Now one thing to remember is that part of your lack of success up to this point is due to the large number of people who you are competing with for employment. So sometimes you are doing all the right things and there isn’t much more you can realistically do except keep applying. This can be the most frustrating thing of all. After all, if you think you’ve got an excellent resume and cover letter, and you’ve sought advice and everyone tells you that’s not an issue, what more can you do?

If you find yourself with this problem, my advice is just to not give up. In other words, you’re getting close, even if you don’t see any tangible results to give you hope that this is the case. Please believe that if you are job searching on a full-time basis with motivation and enthusiasm, and you’ve got a winning resume and strong cover letter, you will be getting interviews soon.

When you do get granted an interview, here’s a little heads up. You just might feel strange pressure like you’ve never felt before to get it right; to have the perfect interview and sell yourself like you’ve never done before. You may find you’re thinking harder about just the right word to use, your posture, your clothes, and all the other gestures and pieces that go into the perfect interview. It may unnerve you so much that you feel you didn’t actually do very well in the interview at all – and then you get a call offering you the job!

Please don’t slack off in your job search and allow your self-confidence to slide any further than it may have already. You’ve got a lot to offer the right employer and you will be a valuable member of a team again, productive and with a new identity. Your future happiness and the length of time between then and now will largely be determined based on the actions of a single individual; YOU.

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3 thoughts on “Here’s Why You’re Frustrated

  1. You have a great outlook with a very helpful outlook. I think one of the major problems I have is getting through to the “gatekeeper” who initially reviews my resume/qualifications. I have personalized the letters sent, however I do not seem to be getting interviews. There must be something I am either missing or not doing correctly. Ideas????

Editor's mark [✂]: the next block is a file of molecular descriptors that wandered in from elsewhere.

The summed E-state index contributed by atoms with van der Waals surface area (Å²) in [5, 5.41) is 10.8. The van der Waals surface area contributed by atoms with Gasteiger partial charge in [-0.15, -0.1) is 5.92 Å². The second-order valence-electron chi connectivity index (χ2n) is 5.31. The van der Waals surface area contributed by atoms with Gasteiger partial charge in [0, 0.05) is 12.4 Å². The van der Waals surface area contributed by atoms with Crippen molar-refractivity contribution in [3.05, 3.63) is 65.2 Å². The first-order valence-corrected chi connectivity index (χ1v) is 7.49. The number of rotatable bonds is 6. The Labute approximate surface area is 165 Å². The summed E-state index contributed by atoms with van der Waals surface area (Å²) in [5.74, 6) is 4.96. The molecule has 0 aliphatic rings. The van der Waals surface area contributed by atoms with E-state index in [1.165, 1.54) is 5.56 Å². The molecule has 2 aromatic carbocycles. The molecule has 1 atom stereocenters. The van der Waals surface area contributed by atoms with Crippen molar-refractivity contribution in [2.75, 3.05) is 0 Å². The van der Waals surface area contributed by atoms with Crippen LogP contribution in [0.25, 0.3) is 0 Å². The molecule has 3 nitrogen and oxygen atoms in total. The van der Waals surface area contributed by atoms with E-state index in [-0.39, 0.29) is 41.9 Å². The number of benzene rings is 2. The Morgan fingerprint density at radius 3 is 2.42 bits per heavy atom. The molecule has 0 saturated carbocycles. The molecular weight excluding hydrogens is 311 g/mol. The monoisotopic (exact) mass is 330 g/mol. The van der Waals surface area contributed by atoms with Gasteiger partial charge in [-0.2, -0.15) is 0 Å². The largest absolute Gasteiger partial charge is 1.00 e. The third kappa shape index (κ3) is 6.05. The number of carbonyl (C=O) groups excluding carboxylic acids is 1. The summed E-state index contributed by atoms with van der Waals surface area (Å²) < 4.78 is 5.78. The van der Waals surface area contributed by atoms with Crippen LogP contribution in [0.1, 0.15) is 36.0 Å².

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    1. Hi Frank:

      Hard to give you specific accurate advice without knowing all the facts. That being said, are you ensuring that your resume lists all the qualifications you have that the employer has specifically asked for? This means targeting and revising your resume for EACH job you apply to. Many people have all the qualifications but don’t express this in their resume enough. When I search for employment, I get to know the Receptionist or Secretary who guards the person I need access to. Try calling at noon when they might be on lunch, or at the end or start of a day when they might not be around. Call once and ask for the name of the person to whom you should address your resume as you’d like to personalize the cover letter and have the spelling of their name and title correct. Then sometime later, just call back and ask for the person by name as if you already have a relationship. “What’s this regarding?” she might inquire, to which you reply it’s a private matter.
      I do sympathize with the Gatekeeper role, but if you are determined to get past this stage, trying to get their sympathy for your situation has helped me personally in the past too. Hope this helps Frank!